You've just got to get through it (but make sure you still have plenty of fuel!). Lockdown has been kind to me in that WFH i can do long smokes regularly and i can finally make a brisket that wobbles

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Posted (edited)
2 minutes ago, Fatcatsplat said:

You've just got to get through it (but make sure you still have plenty of fuel!). Lockdown has been kind to me in that WFH i can do long smokes regularly and i can finally make a brisket that wobbles

Always got fuel, brother works for an arboriculturist.

I wrap it when the stall hits and wait it out.

Edited by Pangolin
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16 hours ago, Pangolin said:

Did you experience the 'stall' when doing the brisket?

The Stall! I had a pork shoulder stall at 162°F for nearly 10 hours last Friday even though I wrapped it in butcher paper after an hour. Ended up having to make an emergency supper and wait out it hitting temperature at midnight.

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25 minutes ago, stumpy69 said:

The Stall! I had a pork shoulder stall at 162°F for nearly 10 hours last Friday even though I wrapped it in butcher paper after an hour. Ended up having to make an emergency supper and wait out it hitting temperature at midnight.

How annoying, bet it rendered some fat out quite well though.

Last time i did a pork shoulder, I injected it with apple juice and soy sauce, was immense.

Edited by Pangolin
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Hah!!   I see what you mean now.  I have a temp gauge on the unit and I also use a meat thermometer near to the end of cooking, really just to satisfy me it is cooked.  I suppose in a way my smoker is a very large version of one of those small fish hot smokers you can buy because I run it at about 235/240degs.  Whatever it produces some dilectable eating.  Yes I have cooked a full trimmed brisket, fed ten folks from it with some cold next day for sandwiches.  Now your making me restless for the warmer months and being let out of jail and being able to entertaine friends again.   I got the idea from the B Q Pit Boys on youtube.  They are worth a visit.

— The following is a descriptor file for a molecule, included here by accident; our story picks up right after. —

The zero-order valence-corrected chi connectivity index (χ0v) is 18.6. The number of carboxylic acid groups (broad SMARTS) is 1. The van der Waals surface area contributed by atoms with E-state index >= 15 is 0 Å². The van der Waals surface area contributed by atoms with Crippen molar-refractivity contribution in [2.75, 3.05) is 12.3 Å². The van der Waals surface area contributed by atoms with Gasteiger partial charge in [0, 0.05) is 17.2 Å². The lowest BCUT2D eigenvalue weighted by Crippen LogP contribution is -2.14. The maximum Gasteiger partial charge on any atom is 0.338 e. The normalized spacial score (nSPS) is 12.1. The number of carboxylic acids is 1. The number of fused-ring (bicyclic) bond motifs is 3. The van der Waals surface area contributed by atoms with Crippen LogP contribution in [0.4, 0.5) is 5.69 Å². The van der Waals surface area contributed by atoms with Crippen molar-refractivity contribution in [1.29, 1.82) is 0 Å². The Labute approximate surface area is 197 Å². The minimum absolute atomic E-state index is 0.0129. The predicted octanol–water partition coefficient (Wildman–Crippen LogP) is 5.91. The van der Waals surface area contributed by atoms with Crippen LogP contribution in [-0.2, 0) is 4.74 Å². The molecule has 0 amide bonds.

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32 minutes ago, Walker570 said:

Hah!!   I see what you mean now.  I have a temp gauge on the unit and I also use a meat thermometer near to the end of cooking, really just to satisfy me it is cooked.  I suppose in a way my smoker is a very large version of one of those small fish hot smokers you can buy because I run it at about 235/240degs.  Whatever it produces some dilectable eating.  Yes I have cooked a full trimmed brisket, fed ten folks from it with some cold next day for sandwiches.  Now your making me restless for the warmer months and being let out of jail and being able to entertaine friends again.   I got the idea from the B Q Pit Boys on youtube.  They are worth a visit.

Yup, summer brisket will be good, as you can see above I did a bbq roast chicken in the snow its just not as enjoyable in grey weather.

Man, a wireless thermopro thermometer is great, temp prob in the cut of meat and then keep the receiver with you in the house to monitor the temps.